• Non-Covered Services
    • Unrelated Services
    • Duplicate Primary Payment

Each sub-section of 3.0 then reviews the documentation needed for the various appeal levels.

Below are some of additional notes from CMS on each stage of the process:

    • Payments to physicians, providers, suppliers, or beneficiaries made after receiving Medicare’s demand letter do not excuse the applicable plan in lieu of reimbursing Medicare.
    • The applicable plan should ensure any information reported through Section 111 reporting is updated as soon as possible if ORM has terminated.
    • If a workers’ compensation or no-fault claim is denied by the applicable plan in its entirety, or benefits were revoked effective upon a specific date, the applicable plan should ensure any information reported through Section 111 is updated or deleted immediately.
    • The applicable plan or authorized representative may not make primary payment to the provider, supplier, or beneficiary after receiving a Medicare demand letter in lieu of paying the Medicare demand.

Section 4.0 of the Guide titled, “Additional NGHP Resources,” includes links to several other helpful resources. The document then concludes with a four-section Appendix, which includes sample letters for almost all situations outlined in the Guide along with a detailed glossary of acronyms.

Key Takeaways

Although most of the content in the Guide is a reiteration of CMS practices and procedures, it serves as a good resource for primary plans and recovery agents. It is worthy to note that CMS has placed an emphasis on proper Section 111 Reporting throughout the Guide. After all, Section 111 Reporting impacts all conditional lien recoveries. If ORM, ORM Termination, Total Payment Obligation to Claimant (TPOC) Date, TPOC Amounts, and ICD Coding is reported incorrectly, the primary plan may be impacted by increasing conditional lien exposure. The Medicare beneficiary may also be impacted if payment for medical is denied due to incorrect reporting data.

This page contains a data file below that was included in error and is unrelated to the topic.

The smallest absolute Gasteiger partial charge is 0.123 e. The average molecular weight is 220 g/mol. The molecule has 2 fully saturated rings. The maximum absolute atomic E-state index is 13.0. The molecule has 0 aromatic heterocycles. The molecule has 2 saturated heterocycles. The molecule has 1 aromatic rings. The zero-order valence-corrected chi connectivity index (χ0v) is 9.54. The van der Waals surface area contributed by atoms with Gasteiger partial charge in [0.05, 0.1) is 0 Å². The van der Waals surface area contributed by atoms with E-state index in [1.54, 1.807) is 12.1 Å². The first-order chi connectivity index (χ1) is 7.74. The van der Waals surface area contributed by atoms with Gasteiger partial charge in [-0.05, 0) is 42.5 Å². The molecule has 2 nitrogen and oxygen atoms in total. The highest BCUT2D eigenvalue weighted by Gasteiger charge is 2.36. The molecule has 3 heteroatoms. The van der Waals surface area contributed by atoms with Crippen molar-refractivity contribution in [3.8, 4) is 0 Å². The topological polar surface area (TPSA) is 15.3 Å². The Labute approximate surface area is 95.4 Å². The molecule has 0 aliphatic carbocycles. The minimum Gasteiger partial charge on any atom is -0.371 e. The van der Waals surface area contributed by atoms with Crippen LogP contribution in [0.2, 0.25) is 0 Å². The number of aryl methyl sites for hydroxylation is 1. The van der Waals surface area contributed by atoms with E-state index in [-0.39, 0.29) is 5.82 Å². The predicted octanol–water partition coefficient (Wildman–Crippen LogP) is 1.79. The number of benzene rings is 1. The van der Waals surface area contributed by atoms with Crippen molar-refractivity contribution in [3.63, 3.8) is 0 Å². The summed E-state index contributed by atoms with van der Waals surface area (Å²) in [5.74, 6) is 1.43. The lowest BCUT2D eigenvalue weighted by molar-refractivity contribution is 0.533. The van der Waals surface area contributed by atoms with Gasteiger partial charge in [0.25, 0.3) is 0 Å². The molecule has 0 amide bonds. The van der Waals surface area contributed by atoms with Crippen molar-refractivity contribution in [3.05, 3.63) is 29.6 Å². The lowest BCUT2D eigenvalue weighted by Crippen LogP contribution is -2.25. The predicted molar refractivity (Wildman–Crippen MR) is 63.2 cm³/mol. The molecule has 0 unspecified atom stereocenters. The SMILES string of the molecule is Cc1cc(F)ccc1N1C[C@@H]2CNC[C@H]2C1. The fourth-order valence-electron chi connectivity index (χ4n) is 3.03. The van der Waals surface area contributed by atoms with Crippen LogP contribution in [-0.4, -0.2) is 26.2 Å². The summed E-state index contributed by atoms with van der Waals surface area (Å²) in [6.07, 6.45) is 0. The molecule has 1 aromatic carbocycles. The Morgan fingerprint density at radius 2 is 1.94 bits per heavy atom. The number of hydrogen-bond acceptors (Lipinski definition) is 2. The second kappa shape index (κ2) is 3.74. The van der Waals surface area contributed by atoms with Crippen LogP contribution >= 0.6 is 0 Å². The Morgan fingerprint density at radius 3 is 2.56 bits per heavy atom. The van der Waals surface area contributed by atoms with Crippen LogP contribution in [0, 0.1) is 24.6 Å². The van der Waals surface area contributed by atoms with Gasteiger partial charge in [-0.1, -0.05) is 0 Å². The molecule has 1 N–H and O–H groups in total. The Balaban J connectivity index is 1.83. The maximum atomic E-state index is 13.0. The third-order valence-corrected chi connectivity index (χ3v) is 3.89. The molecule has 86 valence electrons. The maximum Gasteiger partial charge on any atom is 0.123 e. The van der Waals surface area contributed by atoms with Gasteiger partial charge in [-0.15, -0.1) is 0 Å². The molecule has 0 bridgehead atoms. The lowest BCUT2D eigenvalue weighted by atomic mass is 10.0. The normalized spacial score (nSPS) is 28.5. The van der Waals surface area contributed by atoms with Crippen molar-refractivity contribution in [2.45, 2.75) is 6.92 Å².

This concern is further heightened by the fact that CMS will not identify if you are reporting the wrong dates, amounts, injuries etc.  CMS only advises of technical errors. This is one reason to consider an outside audit of your reporting process to review these elements as compared to actual claim information.  A review of a sample of claims can help identify potential issues now which may impact your conditional payment exposure and potential future penalties.

Although CMS also referenced the ability to assert a “good cause” defense of untimely appeals, there are various arguments that can be made even when primary payers have missed appeal deadlines and paid lien amounts. The request to reopen these claims is an invaluable tool in certain cases and can help primary payers recoup thousands of dollars in lien amounts that should not have been paid, but, due to appeal deadlines being missed or failure to properly dispute the lien amount, were paid. IMPAXX has saved our customers millions of dollars in lien disputes through the reopen process. We routinely conduct reopen assessments for our customers to determine if they may be able to recoup amounts already paid for conditional liens.

If you have questions about the newly published Non-Group Health Plan (NGHP) Applicable Plan Appeals Reference Guide, are looking for more information on conditional payment recoveries, or wish to learn more about the reopen process and our Section 111 audit program, please contact our Settlement Consultant Team at [email protected].